You can’t run experiments without having something to measure, but choosing the right metrics to assess the success of your experiment can be daunting. There’s also the added question of what to do when faced with competing metrics moving in different directions. In this blog post, we’ll walk you through the different types of metrics and some considerations when choosing the right measurement for your experiments.
Why Care About Metrics
Too often, companies focus on shipping features rather than improving metrics. However, shipping a feature doesn’t tell you if the feature was used, if the user experience improved, or if revenues increased. By shifting the conversation toward measuring metrics rather than features, teams are incentivized to drive business goals rather than focusing on just shipping more features.
Metrics are used to improve how an organization works, but also to enable faster and better product development.
The Metrics Framework
Metrics are a fundamental building block of experimentation. We run experiments to identify a causal relationship between the thing we’re changing and the impact we want to have. Metrics are the vehicle that drives change in data-driven organizations.
While a company will state its vision and mission in qualitative terms, quantitative goals are how companies measure progress against the mission. These quantitative goals are aptly named Goal Metrics.
Goal Metrics are supported by additional faster-moving and more sensitive metrics, sometimes called Indirect or Driver Metrics. Apart from goal and indirect metrics, we also have Guardrail Metrics, which help protect us against unexpected consequences.
Consider Airbnb as an example to illustrate this framework and explore the need for each metric type.
Let’s start with Airbnb’s mission, which is to “create a world where anyone can belong anywhere.” While this mission is ambitious, it is difficult to measure, necessitating more quantitative metrics.
Airbnb has goals that are set at the executive level. These reflect how the company will measure its progress against its mission. In fact, we don’t have to go far to find these. Airbnb’s Q3 2022 Shareholder Letter outlines these metrics on page two.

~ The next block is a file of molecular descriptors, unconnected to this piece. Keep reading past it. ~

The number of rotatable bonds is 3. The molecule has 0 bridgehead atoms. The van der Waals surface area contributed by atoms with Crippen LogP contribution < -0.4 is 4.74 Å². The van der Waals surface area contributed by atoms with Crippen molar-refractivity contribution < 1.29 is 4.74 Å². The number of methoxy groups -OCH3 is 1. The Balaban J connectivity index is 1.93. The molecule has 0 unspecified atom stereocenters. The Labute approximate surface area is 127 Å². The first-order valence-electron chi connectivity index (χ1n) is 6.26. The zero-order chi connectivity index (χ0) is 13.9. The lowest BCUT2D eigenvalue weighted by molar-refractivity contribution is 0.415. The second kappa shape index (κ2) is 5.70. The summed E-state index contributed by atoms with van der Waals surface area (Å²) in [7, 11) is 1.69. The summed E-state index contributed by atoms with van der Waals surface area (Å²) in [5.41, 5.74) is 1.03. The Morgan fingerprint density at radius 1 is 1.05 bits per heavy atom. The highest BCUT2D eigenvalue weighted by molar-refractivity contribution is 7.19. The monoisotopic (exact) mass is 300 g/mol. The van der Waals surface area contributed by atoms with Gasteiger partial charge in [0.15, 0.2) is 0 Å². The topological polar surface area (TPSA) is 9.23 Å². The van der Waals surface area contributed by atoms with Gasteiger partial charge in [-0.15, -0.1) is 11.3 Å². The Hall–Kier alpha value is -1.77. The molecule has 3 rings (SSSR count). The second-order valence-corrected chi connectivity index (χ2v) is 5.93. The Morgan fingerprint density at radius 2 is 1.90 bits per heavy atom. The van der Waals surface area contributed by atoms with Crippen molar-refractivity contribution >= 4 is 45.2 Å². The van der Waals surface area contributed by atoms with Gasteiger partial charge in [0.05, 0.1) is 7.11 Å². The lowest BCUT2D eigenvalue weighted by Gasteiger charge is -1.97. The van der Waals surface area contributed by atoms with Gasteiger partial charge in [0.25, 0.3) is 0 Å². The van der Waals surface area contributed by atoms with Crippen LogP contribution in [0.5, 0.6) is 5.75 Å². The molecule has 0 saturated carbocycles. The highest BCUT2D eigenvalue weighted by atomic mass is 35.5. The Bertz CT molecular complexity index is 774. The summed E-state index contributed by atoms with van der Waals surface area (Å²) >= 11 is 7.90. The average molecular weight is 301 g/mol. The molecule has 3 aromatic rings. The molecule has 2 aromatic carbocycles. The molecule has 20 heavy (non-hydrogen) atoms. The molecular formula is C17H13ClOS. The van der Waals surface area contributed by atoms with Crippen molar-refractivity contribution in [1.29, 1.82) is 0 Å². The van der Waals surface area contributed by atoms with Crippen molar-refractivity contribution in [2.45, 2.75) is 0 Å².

Given that Airbnb is a publicly traded company, it’s no surprise that metrics such as Revenue, Net Income, and EBITDA are highlighted. Nights and Experiences Booked is a metric that aligns with the broader mission of creating a world where anyone can belong.
These are great examples of Goal Metrics. They are reported every quarter, leadership and executives keep a watchful eye on them, and they represent the company's fundamental objectives. Teams may also have their own version of Goal Metrics, depending on what the team owns.
In a perfect world, every experiment would use these metrics to determine success, and life would be easy. However, these metrics are slow to change in the real world and hard to impact through most initiatives. Metrics like Net Income and EBITDA might only be calculated once a month, given their complexity. Even metrics like Revenue, Nights Booked, Booking Value, and Average Daily Rate can be difficult to change in the short term.
To book on Airbnb, many things need to happen. First, you need to get to the Airbnb website or app. Maybe you opened the app directly on your phone, or on a rainy day in New York City you searched for ‘Sunniest Places to Work Remotely’.
Next, you’re presented with the Airbnb home page. You still need to search for a place, find a location that has availability, look at the price, not get offended at the cleaning fee, click Reserve, login, consider if you want travel insurance, enter your credit card details, and possibly request to book, hope the host accepts you despite a review that says you forgot to sweep at your last stay, and finally get a booking.
While our goal may be the final booking, there are many improvements we can potentially make to the entire funnel that drives the desired behavior.
Given the difficulty of measuring the impact of day-to-day deliverables on the goal metrics, we form a hypothesis on what we think are drivers of our goals. We know that to book a stay, we first need people to visit our website, so it’s natural to think about a causal model between the factors that affect top-of-funnel visits with our underlying goal of increasing booking.